Things didn’t start off too badly for Colorado. Despite not looking like a championship-caliber team at times, the Rockies were 44-40 at the end of June, squarely in the playoff hunt. And then the bottom fell out.

Black’s team would lose 16 out of 19 games, falling to 47-55 by July 24, 19.0 games behind the Dodgers in the NL West. They never recovered, finishing the season with a dismal 71-91 record, going 27-51 in their final 78 games.

What happened? Well, a number of things. But poor pitching performances were the big culprit.

Freeland struggled all season long, going just 3-11 on the year. By the end of the season, he was in Albuquerque, trying to regain his command.

And the bullpen was just as bad, led by Wade Davis. A year after setting a franchise record with 43 saves, the veteran posted a 1-6 record, an ERA of 8.65 and only 15 saves, getting replaced by season’s end as the team’s closer.

A year that started off so promising, with championship aspirations, ended in despair, creating questions about the future. The season was so bad that Arenado would begin questioning his decision to stay in Colorado, just one year after signing his mega-contract.


The Avalanche Start Rolling

The Nuggets weren’t the only team that emerged as a future contender during the 2018-19 season. Their fellow tenant at Pepsi Center, the Avalanche, also had a playoff run that provided promise for years to come.

Colorado wasn’t great in the regular season, earning the second wild-card berth in the Western Conference with a 38-30-14 campaign. But they made the most of their postseason trip once they got there.

A year after losing to Nashville in the first round, the Avs proved that they had learned from their previous playoff experience. This time around, they dominated the Flames out of the gate, beating the top team in the West four games to one.

That was followed by a showdown with the Sharks, a seven-game classic that would show that Colorado’s first-round upset wasn’t a fluke. Against the second-best team in the conference, the Avs more than held their own. They showed a ton of resolve, tying the series on three different occasions.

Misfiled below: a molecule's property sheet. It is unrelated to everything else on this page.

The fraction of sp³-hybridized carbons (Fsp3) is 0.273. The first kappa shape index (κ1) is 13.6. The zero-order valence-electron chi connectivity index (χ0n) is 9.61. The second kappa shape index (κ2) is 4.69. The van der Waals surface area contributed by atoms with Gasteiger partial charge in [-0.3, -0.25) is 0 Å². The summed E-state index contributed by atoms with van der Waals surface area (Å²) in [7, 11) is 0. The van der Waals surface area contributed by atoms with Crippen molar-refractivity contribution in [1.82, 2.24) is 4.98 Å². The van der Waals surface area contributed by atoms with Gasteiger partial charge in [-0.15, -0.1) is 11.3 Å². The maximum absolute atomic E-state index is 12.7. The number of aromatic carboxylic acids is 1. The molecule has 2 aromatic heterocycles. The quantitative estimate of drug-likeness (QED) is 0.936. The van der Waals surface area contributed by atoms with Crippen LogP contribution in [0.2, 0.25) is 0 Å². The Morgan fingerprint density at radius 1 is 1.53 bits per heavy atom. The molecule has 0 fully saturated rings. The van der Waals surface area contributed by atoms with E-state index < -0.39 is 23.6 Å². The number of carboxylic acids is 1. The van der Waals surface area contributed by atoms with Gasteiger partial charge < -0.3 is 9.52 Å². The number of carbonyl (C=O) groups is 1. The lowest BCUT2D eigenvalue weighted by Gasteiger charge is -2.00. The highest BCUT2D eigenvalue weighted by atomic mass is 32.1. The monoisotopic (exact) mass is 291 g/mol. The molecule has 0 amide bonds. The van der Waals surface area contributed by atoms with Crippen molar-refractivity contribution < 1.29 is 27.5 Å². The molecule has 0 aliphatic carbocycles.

Ultimately, Colorado would lose a 3-2 heartbreaker in San Jose, a game that featured a controversial offsides call that wiped a goal off of the scoreboard for the Avalanche. But the hockey world was on notice; the Avs are a team to be reckoned with for years to come.


The Big Man on the Big Stage

Heading into the 2018-19 season, Nikola Jokic was considered a rising star in the NBA. By the end of the campaign, the Nuggets big man had arrived, living up to the five-year, $148-million contract that team signed him to prior to the year.

During the regular season, Jokic put up monster numbers. He opened the season with back-to-back triple-doubles, setting the stage for what was to come. By season’s end, Jokic was averaging 20.1 points, 10.8 rebounds and 7.3 assists, posting 12 triple-doubles in the process.

As a result of this strong play, Jokic was honored by the NBA on two fronts. First, he was named to the All-Star team for a second-straight season. Then, he earned first-team All-NBA honors at the end of the campaign, the first Nuggets player since David Thompson in 1977-78 to receive those accolades.

But the tremendous play didn’t end there. In the postseason, Jokic continued to shine.

Against the Spurs, the center became just the fourth-player in NBA history to record a triple-double in his playoff debut. Later in the series, Jokic set a franchise record by scoring 43 points in a game. And in the decisive Game 7, “The Joker” was all business, leading the Nuggets to a win with 21 points, 15 rebounds and 10 assists.

Against the Blazers, he was arguably better. In Game 1, he led Denver to a victory with 37 points. In Game 3, he was heroic in a losing effort, scoring 33 points, grabbing 18 boards and passing out 14 assists in a quadruple-overtime loss. He posted a line of 21/12/11 to help Denver bounce back in Game 4 and 25/19 in a Game 5 win.

The Nuggets would ultimately lose the series to the Blazers, but Jokic established in the playoffs that he was a star. The center averaged 25.1 points, 13.0 rebounds and 8.4 assists in Denver’s 14 games, clearly showing that the big stage wasn’t too much for the big man.